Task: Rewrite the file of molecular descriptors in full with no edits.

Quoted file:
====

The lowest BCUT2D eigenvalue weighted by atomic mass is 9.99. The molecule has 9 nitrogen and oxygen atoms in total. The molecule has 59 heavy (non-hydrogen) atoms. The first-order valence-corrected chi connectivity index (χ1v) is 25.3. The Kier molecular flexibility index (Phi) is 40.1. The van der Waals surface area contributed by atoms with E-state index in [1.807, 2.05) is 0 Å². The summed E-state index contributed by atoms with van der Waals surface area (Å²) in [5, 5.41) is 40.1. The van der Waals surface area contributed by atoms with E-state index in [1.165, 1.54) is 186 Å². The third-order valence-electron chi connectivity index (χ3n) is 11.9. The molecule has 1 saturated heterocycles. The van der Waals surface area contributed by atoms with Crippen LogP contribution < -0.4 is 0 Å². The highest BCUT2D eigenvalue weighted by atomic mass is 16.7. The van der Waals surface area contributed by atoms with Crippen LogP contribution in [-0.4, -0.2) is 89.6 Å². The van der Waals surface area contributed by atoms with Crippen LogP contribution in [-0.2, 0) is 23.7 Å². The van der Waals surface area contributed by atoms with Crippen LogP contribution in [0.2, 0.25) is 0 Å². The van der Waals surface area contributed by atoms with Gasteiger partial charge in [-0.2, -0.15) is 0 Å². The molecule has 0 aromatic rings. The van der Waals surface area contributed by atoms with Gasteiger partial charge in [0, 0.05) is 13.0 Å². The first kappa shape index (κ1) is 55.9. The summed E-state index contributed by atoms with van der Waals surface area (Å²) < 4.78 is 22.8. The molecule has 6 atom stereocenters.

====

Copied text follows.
The lowest BCUT2D eigenvalue weighted by atomic mass is 9.99. The molecule has 9 nitrogen and oxygen atoms in total. The molecule has 59 heavy (non-hydrogen) atoms. The first-order valence-corrected chi connectivity index (χ1v) is 25.3. The Kier molecular flexibility index (Phi) is 40.1. The van der Waals surface area contributed by atoms with E-state index in [1.807, 2.05) is 0 Å². The summed E-state index contributed by atoms with van der Waals surface area (Å²) in [5, 5.41) is 40.1. The van der Waals surface area contributed by atoms with E-state index in [1.165, 1.54) is 186 Å². The third-order valence-electron chi connectivity index (χ3n) is 11.9. The molecule has 1 saturated heterocycles. The van der Waals surface area contributed by atoms with Crippen LogP contribution < -0.4 is 0 Å². The highest BCUT2D eigenvalue weighted by atomic mass is 16.7. The van der Waals surface area contributed by atoms with Crippen LogP contribution in [-0.4, -0.2) is 89.6 Å². The van der Waals surface area contributed by atoms with Crippen LogP contribution in [-0.2, 0) is 23.7 Å². The van der Waals surface area contributed by atoms with Crippen LogP contribution in [0.2, 0.25) is 0 Å². The van der Waals surface area contributed by atoms with Gasteiger partial charge in [-0.2, -0.15) is 0 Å². The molecule has 0 aromatic rings. The van der Waals surface area contributed by atoms with Gasteiger partial charge in [0, 0.05) is 13.0 Å². The first kappa shape index (κ1) is 55.9. The summed E-state index contributed by atoms with van der Waals surface area (Å²) < 4.78 is 22.8. The molecule has 6 atom stereocenters.